Sunday, January 30, 2011

A Soft Place to Fall

When my husband received the diagnosis of Pulmonary Fibrosis, he set out to stay as active as possible.  Although he was no longer able to work, he focused on "honey do" lists around the house and kept a little notebook of these lists on his nightstand. 

It did not take long before he realized, in his mind he was still the active person he had always been- but his body could no longer keep up. 
Lack of oxygen can steal away your energy and being hooked up to an oxygen machine can limit how far a person can go, in his case,
his hose allows him 25 feet from our bedroom. 
It has come to the point that the majority of his time is spent in our bed. 

 Which had me thinking about the importance of something as simple as a bed...

  Some of us are born in a bed and from there; we slumber, read, dream, cuddle, giggle, whisper secrets, create life, cry, and find comfort from our beds. 

Then, there are those, like my husband, who try to survive and live out each day from a bed. 

Whatever it is that you do, I hope that your bed is a soft place to fall.

PHOTOS VIA #1, #2, #3

Sunday, January 23, 2011


Marlon Brando

 Jane Russell

Robert Goulet

James Doohan

Evel Knievel

These are some of the recognizable faces of those that have passed away or whose lives have been affected by Pulmonary Fibrosis
Every year, in the United States, over 40,000 beautiful faces pass away from this disease. 
Faces that are often, not as recognizable. 

photos via: #1, #2, #3, #4, #5

Sunday, January 16, 2011

Sorry, You Win!

All relationships have a bit of bickering,
an argument here and there; and my husband and I are no different.  Earlier in our relationship, we've had a few "Taming Of The Shrew" moments.  
Between you and me, it was hard to distinguish which of us were playing the role of the shrew!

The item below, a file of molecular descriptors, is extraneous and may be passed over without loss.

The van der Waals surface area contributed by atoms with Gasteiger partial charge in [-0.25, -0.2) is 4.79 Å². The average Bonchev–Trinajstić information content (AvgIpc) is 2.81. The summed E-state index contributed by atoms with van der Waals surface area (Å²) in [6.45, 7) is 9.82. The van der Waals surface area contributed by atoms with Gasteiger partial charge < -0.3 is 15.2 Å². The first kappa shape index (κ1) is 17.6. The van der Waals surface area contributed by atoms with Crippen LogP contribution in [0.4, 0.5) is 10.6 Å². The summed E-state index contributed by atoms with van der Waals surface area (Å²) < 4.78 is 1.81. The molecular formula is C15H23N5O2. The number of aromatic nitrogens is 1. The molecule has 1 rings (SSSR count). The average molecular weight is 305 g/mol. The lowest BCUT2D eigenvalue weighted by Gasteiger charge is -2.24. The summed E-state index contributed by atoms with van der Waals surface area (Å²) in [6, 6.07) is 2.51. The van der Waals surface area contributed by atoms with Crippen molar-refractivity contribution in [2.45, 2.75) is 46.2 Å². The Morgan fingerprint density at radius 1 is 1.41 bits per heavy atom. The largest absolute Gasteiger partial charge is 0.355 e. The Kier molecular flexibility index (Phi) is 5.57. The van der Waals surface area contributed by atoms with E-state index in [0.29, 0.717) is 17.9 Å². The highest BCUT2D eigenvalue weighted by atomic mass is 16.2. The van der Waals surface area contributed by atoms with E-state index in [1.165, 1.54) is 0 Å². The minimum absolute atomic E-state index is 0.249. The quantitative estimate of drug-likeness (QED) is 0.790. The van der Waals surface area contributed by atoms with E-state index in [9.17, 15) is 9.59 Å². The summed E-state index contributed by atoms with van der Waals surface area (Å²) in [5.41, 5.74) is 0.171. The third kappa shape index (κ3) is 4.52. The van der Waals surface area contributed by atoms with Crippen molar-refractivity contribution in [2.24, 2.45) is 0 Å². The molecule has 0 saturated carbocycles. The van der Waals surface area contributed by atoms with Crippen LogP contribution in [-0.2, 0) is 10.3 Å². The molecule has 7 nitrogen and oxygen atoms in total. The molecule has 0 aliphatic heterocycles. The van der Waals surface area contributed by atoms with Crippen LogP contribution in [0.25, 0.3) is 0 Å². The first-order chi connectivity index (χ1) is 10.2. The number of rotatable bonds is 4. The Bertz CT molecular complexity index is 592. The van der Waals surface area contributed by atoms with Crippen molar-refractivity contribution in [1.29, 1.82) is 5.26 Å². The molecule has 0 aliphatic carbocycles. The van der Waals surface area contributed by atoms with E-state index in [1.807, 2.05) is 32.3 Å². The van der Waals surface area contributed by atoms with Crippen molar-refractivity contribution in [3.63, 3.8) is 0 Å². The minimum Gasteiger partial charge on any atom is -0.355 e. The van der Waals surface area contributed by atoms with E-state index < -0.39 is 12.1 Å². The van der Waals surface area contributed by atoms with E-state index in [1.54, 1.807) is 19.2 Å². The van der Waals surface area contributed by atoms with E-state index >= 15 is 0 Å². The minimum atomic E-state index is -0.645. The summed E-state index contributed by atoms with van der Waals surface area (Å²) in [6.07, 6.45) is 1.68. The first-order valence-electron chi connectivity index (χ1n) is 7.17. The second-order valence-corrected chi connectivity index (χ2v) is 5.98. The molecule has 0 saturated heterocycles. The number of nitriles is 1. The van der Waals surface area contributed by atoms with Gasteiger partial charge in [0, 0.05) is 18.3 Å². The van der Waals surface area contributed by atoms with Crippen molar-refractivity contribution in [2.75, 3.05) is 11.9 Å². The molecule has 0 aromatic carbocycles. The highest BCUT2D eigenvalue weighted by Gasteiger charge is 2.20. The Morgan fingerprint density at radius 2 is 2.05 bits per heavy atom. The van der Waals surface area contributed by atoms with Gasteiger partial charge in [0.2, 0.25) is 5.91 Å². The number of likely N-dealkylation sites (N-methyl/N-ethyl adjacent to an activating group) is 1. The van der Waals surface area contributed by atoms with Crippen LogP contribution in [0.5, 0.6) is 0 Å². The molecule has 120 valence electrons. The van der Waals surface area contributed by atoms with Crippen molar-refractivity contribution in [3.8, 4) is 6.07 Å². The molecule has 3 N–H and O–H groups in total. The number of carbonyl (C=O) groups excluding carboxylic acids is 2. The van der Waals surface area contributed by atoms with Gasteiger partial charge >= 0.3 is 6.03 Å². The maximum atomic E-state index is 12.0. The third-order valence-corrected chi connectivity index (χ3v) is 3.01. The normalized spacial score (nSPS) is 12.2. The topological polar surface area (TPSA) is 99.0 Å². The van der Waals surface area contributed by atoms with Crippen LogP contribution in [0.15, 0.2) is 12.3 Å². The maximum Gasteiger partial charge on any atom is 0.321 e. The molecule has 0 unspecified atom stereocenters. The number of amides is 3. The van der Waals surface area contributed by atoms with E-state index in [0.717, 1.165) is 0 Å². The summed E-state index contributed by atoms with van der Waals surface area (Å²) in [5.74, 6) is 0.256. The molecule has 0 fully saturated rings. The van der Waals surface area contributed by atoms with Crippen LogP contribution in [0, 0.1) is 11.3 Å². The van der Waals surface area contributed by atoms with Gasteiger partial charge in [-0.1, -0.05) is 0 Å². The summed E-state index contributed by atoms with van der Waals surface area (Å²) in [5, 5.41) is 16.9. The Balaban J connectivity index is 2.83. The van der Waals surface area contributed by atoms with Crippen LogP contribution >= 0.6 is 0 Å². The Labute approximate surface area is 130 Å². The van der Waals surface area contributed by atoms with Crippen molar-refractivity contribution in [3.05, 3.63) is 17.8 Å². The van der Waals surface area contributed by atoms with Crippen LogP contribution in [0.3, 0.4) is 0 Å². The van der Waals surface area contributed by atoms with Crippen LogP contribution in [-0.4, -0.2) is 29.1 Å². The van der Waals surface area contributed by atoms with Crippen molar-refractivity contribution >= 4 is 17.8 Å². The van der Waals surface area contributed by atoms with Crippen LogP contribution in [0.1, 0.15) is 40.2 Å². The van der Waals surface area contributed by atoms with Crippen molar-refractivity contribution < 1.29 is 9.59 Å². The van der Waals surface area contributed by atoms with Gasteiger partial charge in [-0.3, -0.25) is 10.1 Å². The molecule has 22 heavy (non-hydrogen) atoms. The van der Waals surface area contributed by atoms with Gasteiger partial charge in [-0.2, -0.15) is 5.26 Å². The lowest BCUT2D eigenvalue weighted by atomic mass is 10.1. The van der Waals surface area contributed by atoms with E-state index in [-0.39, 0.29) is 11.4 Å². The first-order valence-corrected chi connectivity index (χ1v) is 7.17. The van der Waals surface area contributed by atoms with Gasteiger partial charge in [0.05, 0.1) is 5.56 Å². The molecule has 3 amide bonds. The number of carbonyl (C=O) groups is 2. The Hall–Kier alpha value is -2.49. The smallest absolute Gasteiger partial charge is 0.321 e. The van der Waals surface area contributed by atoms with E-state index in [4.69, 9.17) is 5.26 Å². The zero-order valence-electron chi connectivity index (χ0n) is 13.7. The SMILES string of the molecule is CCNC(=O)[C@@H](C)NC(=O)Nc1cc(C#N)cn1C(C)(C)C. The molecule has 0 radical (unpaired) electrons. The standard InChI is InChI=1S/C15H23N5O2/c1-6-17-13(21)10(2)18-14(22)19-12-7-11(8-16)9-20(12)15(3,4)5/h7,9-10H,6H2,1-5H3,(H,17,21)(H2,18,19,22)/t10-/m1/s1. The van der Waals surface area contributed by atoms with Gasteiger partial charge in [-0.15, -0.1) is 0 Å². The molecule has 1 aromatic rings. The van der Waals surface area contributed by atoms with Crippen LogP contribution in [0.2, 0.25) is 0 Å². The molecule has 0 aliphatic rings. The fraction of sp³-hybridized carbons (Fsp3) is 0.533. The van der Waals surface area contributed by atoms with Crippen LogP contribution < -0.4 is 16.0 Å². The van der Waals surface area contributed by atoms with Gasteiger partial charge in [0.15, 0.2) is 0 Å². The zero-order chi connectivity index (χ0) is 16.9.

We definitely had our moments. 
I'd like to think it was because it was a love that was filled with passion, and with passionate people come passionate expressions. 
On the other hand, it might have also to do with our level of maturity. 
Perhaps, a combination of both? 
We sure had some growing up to do.

"HE never listens to me!"
"SHE just doesn't understand!"

Of course, after our blow up- inevitably one of us would pout.  You know, the "cold shoulder". 
I mean, you've got to get your message across, right?  What better way than silence. 
So we pout in silence, and time passes. 
Maybe a day or two more of not making HER coffee in the morning, or another day of me not making HIS oatmeal.  
Kisses? Don't even think about it. 
Because, of course, we are both always right! 

Over the years, we still have our moments, but the length of the "cold shoulder" time seemed to decrease.  After all, we love and need each other. 

One day, after his diagnosis, we were having one of our absurd arguments. 
He was mad.  I was mad.  
Then suddenly it struck me! 
I am so lucky to be having this argument with him! 
He is here.  He is with me!